Datenail wrote:BlendedBreak, I read your post with great interest and although I rarely if ever, post in the MNCR Forum, I had to respond. May I begin comment, by assisting you with the proper spelling your screen name, as it should read-Blended BRAKE. It is understandable, your frustration with alleged poor training standards on Metro North and I too, with the same vigor of frustration, abhor poor spelling, when one writes a letter or email.
Can we be just and fair in our assessment of Metro North, when comparing your railroad and its stellar performance, with a commuter road such is MNCR? Am I exaggerating when I say, that Metro North operates more trains per day out of Grand Central, than Amtrak operates in the entire United States? Where is your praise of the thousands of trains MNCR operates on-time, without incident or damage to life and limb? I dare say, that this in itself, is proof, of the excellence of Metro North training standards, which meet or exceed any railroad of its kind, in this Country. If Amtrak operated hundreds of trains per day out of one terminal, than they too, would imperil their service with the occasional sideswipe or stop signal infraction. Pundits would abound and with their talking heads, criticize your road. All the while completely forgetting the thousands of trains per week, that are operated on-time and without incident.
I have ridden Metro North trains many times and was quite impressed with the service, professionalism of the on-board staff and cleanliness of the trains. In a nutshell, lighten up.
As an Amtrak employee, I'm going to side with you Datenail, the times I have ridden Metro North trains, the conductors have always been nothing but professional. Every railroad has its flaws. Although I don't intend to nitpick, but Amtrak might not run as many trains as Metro North, but they certainly handle far more, albeit from an operations side of things. And it is our MW personnel who maintain those tracks, signals, catenary, bridges, etc for all of our trains plus the commuter trains who pay a pretty hefty price to use said tracks. More than 1200 trains a day go through Penn Station alone, while I believe Metro North handles in the ballpark of 600-700 trains a day out of Grand Central (feel free to correct me, I don't know numbers offhand, only what I've heard others say). That isn't counting all the trains that also run in and out of Philadelphia, Washington and Boston. All those places are dispatched by Amtrak, and utilize Amtrak owned or controlled track.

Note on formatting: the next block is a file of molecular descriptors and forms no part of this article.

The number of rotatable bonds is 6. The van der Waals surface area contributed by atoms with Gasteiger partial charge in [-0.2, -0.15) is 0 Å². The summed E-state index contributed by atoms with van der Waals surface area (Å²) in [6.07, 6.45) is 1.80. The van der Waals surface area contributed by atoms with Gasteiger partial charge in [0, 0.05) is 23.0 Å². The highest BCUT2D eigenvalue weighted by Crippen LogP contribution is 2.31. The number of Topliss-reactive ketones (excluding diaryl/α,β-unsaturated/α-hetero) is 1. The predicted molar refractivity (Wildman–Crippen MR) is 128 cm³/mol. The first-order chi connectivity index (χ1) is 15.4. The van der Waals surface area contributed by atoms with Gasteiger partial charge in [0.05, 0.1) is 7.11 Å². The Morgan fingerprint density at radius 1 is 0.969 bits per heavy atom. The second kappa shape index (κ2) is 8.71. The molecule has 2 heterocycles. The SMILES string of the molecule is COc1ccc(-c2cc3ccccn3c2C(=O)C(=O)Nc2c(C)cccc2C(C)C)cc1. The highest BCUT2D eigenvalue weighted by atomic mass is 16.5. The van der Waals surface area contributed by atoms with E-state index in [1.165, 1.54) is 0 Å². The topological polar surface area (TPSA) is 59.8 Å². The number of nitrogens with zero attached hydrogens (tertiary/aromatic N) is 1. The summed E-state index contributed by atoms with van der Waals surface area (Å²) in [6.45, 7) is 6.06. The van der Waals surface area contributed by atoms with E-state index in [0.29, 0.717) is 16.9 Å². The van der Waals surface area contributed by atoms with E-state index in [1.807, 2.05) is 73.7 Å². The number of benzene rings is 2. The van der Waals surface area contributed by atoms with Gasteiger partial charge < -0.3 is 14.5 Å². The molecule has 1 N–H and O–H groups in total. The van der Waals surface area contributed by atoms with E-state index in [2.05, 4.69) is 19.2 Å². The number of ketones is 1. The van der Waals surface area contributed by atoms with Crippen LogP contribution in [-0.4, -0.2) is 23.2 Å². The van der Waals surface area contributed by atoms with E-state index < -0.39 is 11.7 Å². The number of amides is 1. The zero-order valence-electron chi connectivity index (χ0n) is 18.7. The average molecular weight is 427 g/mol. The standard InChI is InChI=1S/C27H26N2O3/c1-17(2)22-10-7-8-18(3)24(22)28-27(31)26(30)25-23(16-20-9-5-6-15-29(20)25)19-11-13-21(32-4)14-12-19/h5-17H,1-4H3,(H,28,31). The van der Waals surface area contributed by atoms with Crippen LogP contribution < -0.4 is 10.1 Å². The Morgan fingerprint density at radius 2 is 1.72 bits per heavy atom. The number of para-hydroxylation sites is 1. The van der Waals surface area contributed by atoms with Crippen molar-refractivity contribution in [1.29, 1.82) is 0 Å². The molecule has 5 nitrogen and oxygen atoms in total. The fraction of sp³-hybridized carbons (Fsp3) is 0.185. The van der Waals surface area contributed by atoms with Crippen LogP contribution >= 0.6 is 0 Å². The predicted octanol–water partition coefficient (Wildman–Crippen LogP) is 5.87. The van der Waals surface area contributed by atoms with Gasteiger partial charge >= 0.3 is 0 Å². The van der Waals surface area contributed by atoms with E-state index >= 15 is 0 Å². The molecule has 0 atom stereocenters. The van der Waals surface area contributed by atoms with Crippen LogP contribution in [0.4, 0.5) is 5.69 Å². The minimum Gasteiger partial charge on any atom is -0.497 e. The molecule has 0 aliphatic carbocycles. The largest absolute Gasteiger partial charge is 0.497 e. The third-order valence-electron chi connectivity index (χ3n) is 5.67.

At the end of the day all the New York railroads just run far too many trains for there to never be any problems. Things are going to happen at some point or another. Do I think that Amtrak has its strong points? Sure. We have our fair share of weak points as well. It wasn't that long ago I recall an Amtrak Empire Service train running a stop signal in Penn Station. Does that mean that this person was poorly trained too? People make mistakes, and I am sure this person was just as well trained as any Metro North engineer, we're all only human, and it is important to take that into consideration before pointing fingers. Do I think there are certain areas where Metro North needs work? Sure. As a daily rider on the Hudson Line going from NYC back to where I live, I expected 3 track between CP12 and CP19 to be in much better shape after being OOS for so many months, but the ride still feels just as bumpy as before. I've also had my fair share of dealings with their C&S people when troubleshooting circuits between here and Grand Central, which might cause me to bite my tongue when on the phone with them. But I wouldn't go as far as dismissing the entire railroad. I think the vast majority of employees want to do a good job, and it shows at the end of the day. From the interactions I have had with them, I wouldn't expect any less, and I would never think twice about riding their trains.
To my fellow Amtrak brethren above, give them a break. I think you're throwing everybody under the train. Not all the employees are as bad as you make them out to be.